Autódromo Hermanos Rodríguez Map


Autódromo Hermanos Rodríguez


  • 71 Laps
  • 1963 First Grand Prix
  • Mexican Grand Prix Grand Prix
  • 4.304km Circuit Length
  • 305.354 km Race Distance
  • 1:17.774 Valtteri Bottas (2021) Lap Record

Located in Mexico City, the Autódromo Hermanos Rodríguez is a 4.304 km circuit bearing the name of two iconic racing drivers, Ricardo and Pedro Rodríguez. The circuit earned its title after the untimely death of Ricardo during a practice session for the non-Championship 1962 Mexican Grand Prix. Sadly, nine years later, Pedro also lost his life while racing.

After a lengthy break from F1, the Formula One Mexican Grand Prix returned to the city and the current track in 2015. It had previously been hosted on a different layout over the years, with the last race in 1992.

Autódromo Hermanos Rodríguez Circuit

First Grand Prix1963 Mexican Grand Prix
Number of Laps71
Circuit Length4.304km
Race Distance305.354 km
Lap Record1:17.774 Valtteri Bottas (2021)


When was the Autódromo Hermanos Rodríguez track built?

Óscar Fernández, a student, created the circuit in 1953 as part of his thesis while studying for his degree. With an elevation of 2,238m (7,342 ft), both drivers and their cars struggle with the thin air. Despite the challenge, the lower levels of aerodynamic drag allow for higher downforce setups with less impact on straight-line speed.

The track boasted an incredibly fast final corner, the Peraltada, before a lengthy start/finish straight. The banked curve enabled drivers to reach even higher speeds than Monza’s Parabolica curve.

Unfortunately, this curve was where the younger Rodríguez experienced a crash due to suspension failure. After the last F1 Mexican Grand Prix in 1992, a baseball stadium called the “Foro” was erected on the inner part of the curve. To bypass the Peraltada, sharp turns were implemented in 2002 as part of the Champ Car series. These turns lead in and out of the Foro before drivers re-enter the Peraltada halfway through.

Circuit designer Hermann Tilke oversaw a major renovation of the Grand Prix circuit ahead of Formula One’s return in 2015. To accommodate a new media centre and paddock, the front straight was extended and reprofiled. Meanwhile, the esses between turns 7 and 13 underwent significant modifications, including reducing the number of high radius turns and introducing fixed angle turns. Another notable change was to the baseball field portion of the track, which now features a low-speed left-right combination that allows the cars to re-enter the Peraltada midway through the corner by bypassing its first half.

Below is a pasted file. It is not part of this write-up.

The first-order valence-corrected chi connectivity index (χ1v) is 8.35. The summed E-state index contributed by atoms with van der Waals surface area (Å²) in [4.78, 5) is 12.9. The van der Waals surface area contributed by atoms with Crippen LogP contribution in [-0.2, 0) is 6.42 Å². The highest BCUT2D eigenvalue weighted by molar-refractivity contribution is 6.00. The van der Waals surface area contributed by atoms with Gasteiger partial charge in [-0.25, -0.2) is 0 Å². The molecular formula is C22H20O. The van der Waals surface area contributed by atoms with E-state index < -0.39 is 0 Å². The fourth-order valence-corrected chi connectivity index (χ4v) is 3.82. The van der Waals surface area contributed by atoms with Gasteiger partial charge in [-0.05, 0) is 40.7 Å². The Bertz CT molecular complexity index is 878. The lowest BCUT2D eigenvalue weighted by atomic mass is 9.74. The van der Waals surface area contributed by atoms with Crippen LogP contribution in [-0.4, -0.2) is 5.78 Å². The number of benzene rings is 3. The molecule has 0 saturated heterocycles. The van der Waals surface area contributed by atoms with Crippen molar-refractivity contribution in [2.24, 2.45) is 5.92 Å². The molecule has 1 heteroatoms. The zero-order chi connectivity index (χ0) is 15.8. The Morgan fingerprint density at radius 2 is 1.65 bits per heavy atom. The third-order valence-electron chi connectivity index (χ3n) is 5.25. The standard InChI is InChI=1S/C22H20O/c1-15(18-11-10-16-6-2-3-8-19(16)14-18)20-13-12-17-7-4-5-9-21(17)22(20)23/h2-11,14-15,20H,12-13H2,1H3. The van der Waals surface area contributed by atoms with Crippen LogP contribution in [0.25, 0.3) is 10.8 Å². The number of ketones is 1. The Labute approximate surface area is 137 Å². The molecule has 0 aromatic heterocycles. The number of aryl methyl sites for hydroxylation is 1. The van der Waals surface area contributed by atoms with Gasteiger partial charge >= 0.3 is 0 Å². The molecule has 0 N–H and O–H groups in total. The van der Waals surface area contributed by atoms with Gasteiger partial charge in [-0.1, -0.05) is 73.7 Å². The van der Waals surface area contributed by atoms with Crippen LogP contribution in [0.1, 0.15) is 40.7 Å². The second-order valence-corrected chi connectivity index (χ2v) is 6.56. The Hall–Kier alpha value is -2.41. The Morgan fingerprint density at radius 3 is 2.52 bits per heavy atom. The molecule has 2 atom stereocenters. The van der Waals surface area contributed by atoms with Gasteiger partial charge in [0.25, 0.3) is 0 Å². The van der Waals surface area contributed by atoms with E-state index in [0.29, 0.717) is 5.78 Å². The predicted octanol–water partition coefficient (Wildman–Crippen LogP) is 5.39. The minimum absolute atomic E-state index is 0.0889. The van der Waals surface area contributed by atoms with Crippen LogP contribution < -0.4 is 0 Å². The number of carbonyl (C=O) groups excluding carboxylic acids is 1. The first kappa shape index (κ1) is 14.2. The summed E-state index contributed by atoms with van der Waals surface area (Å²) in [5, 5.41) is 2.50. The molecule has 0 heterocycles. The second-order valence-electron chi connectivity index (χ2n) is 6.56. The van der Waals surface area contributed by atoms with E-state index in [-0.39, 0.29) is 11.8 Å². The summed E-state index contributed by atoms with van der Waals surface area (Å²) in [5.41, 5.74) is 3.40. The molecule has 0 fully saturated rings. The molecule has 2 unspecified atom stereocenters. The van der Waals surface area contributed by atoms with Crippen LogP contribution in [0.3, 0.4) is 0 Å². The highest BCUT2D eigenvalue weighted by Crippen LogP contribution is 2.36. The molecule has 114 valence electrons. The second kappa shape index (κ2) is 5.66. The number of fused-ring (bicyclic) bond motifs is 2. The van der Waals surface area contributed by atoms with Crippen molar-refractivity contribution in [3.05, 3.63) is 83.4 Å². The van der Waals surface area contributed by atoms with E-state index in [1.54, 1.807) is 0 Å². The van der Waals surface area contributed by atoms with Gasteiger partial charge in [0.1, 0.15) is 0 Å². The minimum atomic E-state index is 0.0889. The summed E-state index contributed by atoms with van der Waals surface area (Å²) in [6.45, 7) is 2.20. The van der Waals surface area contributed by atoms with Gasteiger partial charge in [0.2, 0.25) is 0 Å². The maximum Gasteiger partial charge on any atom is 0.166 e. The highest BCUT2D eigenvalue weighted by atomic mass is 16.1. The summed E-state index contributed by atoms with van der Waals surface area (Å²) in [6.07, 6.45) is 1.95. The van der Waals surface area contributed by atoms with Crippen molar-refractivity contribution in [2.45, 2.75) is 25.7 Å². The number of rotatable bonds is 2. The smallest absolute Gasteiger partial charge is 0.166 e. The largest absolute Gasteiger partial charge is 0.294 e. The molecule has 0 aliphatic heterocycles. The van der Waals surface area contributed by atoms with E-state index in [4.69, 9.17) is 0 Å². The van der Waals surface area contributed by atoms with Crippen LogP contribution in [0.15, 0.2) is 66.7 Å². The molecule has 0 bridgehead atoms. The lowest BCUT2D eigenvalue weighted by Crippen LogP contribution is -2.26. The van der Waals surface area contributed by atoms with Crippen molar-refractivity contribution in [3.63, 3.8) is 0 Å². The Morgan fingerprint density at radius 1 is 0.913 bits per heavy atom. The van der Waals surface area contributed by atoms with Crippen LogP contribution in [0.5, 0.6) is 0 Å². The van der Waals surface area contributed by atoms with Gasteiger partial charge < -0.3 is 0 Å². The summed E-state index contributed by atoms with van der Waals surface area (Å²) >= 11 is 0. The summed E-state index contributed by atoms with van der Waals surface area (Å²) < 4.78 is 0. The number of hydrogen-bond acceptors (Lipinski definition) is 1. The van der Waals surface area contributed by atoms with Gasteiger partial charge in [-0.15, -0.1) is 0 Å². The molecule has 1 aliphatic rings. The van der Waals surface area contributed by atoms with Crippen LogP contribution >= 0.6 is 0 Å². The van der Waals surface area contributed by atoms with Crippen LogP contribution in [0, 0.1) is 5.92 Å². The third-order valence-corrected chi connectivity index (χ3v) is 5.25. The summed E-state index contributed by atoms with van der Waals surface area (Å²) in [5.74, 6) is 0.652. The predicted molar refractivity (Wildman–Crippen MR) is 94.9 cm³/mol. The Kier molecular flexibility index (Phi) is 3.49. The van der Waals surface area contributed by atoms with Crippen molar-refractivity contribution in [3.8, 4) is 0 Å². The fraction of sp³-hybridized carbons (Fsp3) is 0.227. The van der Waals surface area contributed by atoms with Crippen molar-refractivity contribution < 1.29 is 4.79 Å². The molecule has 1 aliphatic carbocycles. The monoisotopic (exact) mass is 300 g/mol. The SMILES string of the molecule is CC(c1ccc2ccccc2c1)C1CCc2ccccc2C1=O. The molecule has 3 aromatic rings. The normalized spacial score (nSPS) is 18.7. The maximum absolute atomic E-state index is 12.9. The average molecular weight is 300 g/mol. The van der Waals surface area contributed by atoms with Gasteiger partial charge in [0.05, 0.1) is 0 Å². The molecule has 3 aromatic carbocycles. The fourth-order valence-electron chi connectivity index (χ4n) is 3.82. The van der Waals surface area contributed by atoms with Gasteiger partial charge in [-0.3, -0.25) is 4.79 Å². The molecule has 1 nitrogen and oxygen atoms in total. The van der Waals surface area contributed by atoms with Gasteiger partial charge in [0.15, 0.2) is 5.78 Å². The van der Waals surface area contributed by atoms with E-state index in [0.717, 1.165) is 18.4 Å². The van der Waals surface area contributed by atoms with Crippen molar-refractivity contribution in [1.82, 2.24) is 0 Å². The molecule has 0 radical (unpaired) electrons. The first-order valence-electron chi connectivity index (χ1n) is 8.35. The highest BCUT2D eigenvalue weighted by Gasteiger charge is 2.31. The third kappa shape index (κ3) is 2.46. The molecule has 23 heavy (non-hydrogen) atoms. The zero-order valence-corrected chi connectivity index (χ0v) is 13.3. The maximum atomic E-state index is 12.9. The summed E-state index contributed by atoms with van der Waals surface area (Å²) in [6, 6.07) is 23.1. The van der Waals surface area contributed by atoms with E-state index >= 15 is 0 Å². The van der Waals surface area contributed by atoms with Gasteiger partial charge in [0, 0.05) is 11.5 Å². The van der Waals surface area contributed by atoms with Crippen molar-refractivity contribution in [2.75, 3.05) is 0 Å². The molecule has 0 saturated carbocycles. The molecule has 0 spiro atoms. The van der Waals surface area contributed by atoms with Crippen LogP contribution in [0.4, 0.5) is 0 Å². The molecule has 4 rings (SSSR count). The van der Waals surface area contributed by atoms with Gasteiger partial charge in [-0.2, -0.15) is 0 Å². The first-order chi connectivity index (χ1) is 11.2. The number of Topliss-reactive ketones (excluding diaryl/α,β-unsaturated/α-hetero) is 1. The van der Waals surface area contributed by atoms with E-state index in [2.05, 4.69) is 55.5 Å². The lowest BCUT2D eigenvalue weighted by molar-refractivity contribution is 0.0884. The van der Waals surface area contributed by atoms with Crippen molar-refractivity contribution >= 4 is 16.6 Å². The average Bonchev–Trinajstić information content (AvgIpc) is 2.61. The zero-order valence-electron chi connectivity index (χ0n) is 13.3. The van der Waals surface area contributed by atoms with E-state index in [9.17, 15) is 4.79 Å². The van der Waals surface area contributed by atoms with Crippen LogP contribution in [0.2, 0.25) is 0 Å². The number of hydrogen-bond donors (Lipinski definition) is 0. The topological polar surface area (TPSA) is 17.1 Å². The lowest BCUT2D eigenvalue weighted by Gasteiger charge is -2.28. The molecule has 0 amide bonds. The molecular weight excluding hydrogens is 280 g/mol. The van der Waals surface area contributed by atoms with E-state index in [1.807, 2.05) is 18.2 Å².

When was the first Grand Prix?

The Magdalena Mixhuca public park in 1959 was the birthplace of the circuit that saw its first Formula One Grand Prix race in 1962. Although initially a non-Championship race, it eventually became a full World Championship event the following year. From 1962 to 1970, the circuit was part of the F1 calendar, but due to spectator overcrowding and unsafe conditions, it had to leave.

In 1986, the circuit made a comeback with a new pit complex and improved safety features, only to leave again in 1992 due to modern safety concerns. The task of revamping the circuit was given to motorsport governing bodies in 2001, leading to a complete upgrade of the circuit and the addition of the Foro Sol baseball stadium, a venue that now presents an epic conclusion to the lap at Mexico.

While plans were announced in 2012 for the circuit to host the Mexican Grand Prix in 2013, these were put on ice until the following year. Once again in 2014, the Mexican Grand Prix failed to host the 19th round of the season. However, on December 3, 2014, the FIA announced the return of Formula One to the circuit, with the Mexican Grand Prix slated for November 1, 2015.

Autódromo Hermanos Rodríguez lap record

The official lap record for the current F1 Grand Prix circuit layout is 1:17.774, set by Valtteri Bottas during the 2021 Mexico City Grand Prix driving for Mercedes.